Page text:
The decision of the court that the Constitution requires an oral hearing on all petitions for intervention would cause extensive revision of the rules of administrative agencies. I have examined many of those rules and find no indication of any thought that such petitions must necessarily be set for oral hearing. The fact that they make no such provision is, of course, unimportant if they are constitutionally inaccurate in that respect. But it is an interesting circumstance that the requirement is not generally, if at all, recognized. All those rules will have to be revised under the opinion and decision of the court in the present case.

The foregoing observations in respect to the Fifth Amendment apply also to the contention that the Communications Act requires that WJR be given a hearing. The Act[16] requires a hearing before an existing license can be modified, a licensed facility changed, or an application for modification of a license denied. A license is not being modified unless one of its terms is being changed, encroached upon or threatened in some way. If none of the rights conferred by the license is being *248 impinged upon, I find no statutory right to a hearing.

The point upon which we differ is elusive and difficult to pin down, but it is exceedingly simple. Perhaps if we visualize a proceeding we will make it clear. A case to which A and B are parties is pending before some tribunal. An outsider, M, appears and files a paper in which he asks to be made a party.[17] But he does not allege any fact which shows that he has any interest in the case, or that he would be affected by it, or even raises any substantial question in that respect. My view is that such an unsupported request can be denied without an oral argument. The court says that the Constitution requires that he have oral argument, in order that he may have a chance to persuade the tribunal that he has an interest despite his allegations. In its practical effect, the court requires that every petition for intervention be set for oral hearing, no matter what the petition says or fails to say. I say that tribunals have some measure of leeway to dispose of such petitions without hearing, if they do not even raise a substantial question as to the petitioner's interest. In its theoretical concept, the court seems to hold that the Constitution protects all pleaders against stupidity, laziness or ineptness with the written word. My view is that the Constitution requires him who wants to participate in a pending case to exert at least a modicum of effort and to indicate in writing at least some shadow of factual ground for his prayer.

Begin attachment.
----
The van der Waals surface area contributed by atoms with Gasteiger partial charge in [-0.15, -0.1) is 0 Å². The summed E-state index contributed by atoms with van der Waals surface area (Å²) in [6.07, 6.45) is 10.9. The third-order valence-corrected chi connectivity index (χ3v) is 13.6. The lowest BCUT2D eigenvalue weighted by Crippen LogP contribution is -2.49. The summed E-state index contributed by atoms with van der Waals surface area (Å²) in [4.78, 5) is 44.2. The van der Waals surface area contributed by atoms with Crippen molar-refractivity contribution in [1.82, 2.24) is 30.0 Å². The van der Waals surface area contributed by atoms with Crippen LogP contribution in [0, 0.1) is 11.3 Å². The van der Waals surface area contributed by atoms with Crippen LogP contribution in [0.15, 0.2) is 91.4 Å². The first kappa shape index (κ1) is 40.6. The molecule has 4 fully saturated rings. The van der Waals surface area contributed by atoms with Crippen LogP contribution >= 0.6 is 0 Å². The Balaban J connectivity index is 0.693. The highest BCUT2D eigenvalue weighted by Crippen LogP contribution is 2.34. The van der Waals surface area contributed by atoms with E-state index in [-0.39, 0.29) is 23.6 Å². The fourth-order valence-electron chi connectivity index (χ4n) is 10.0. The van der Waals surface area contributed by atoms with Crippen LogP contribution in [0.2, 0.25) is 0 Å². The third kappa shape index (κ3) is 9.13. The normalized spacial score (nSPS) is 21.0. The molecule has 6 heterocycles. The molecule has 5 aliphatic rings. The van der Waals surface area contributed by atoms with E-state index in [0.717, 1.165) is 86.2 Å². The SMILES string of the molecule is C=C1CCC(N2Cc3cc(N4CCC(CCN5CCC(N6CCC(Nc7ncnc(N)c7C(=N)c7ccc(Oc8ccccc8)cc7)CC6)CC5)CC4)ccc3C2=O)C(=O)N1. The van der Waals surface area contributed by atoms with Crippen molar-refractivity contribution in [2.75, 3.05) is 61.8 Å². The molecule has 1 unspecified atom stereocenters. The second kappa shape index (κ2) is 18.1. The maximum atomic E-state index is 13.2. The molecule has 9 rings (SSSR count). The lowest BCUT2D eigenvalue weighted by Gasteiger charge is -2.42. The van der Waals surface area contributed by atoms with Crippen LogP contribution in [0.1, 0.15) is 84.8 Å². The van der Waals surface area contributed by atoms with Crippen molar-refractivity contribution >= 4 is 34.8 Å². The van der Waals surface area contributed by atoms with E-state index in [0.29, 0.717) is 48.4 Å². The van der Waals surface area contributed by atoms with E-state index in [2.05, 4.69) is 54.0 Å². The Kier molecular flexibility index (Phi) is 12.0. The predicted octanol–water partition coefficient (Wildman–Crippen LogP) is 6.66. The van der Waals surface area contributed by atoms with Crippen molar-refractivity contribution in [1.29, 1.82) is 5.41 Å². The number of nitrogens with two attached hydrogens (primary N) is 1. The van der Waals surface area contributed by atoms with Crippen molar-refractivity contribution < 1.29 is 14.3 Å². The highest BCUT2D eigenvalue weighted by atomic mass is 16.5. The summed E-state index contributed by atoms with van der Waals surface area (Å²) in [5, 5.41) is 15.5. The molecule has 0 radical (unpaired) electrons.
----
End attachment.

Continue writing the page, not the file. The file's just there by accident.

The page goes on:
The court does not reach the merits of WJR's petition. It is my view that it should proceed to consider whether the Commission was right or wrong in denying the intervention. The error, if there was any, on the part of the Commission was in holding that WJR was not entitled to participate in the proceeding. The error was not, in my view, in merely so deciding upon the written petition without oral argument.

NOTES

[*] Originally argued March 13, 1947, before Groner, Chief Justice, and Clark and Prettyman, Associate Justices; reargued by direction of the court before Stephens, Edgerton. Clark, Wilbur K. Miller and Prettyman, Associate Justices, June 11-12, 1947.

[1] The application for the permit was made by, and the permit was granted to, the Tarboro Broadcasting Company, Inc.; but before this appeal was taken that company changed its name to Coastal Plains Broadcasting Company, Inc.

[2] It is pointed out in the Wilson case that the Commission may at the threshold of consideration of an issue modification vel non of an outstanding license by the proposed operations of another station treat that issue as if on demurrer and thereby avoid the necessity of hearing proof of the truth of allegations of objectionable interference if as a matter of law they do not "show" such interference within the Commission's rules and standards.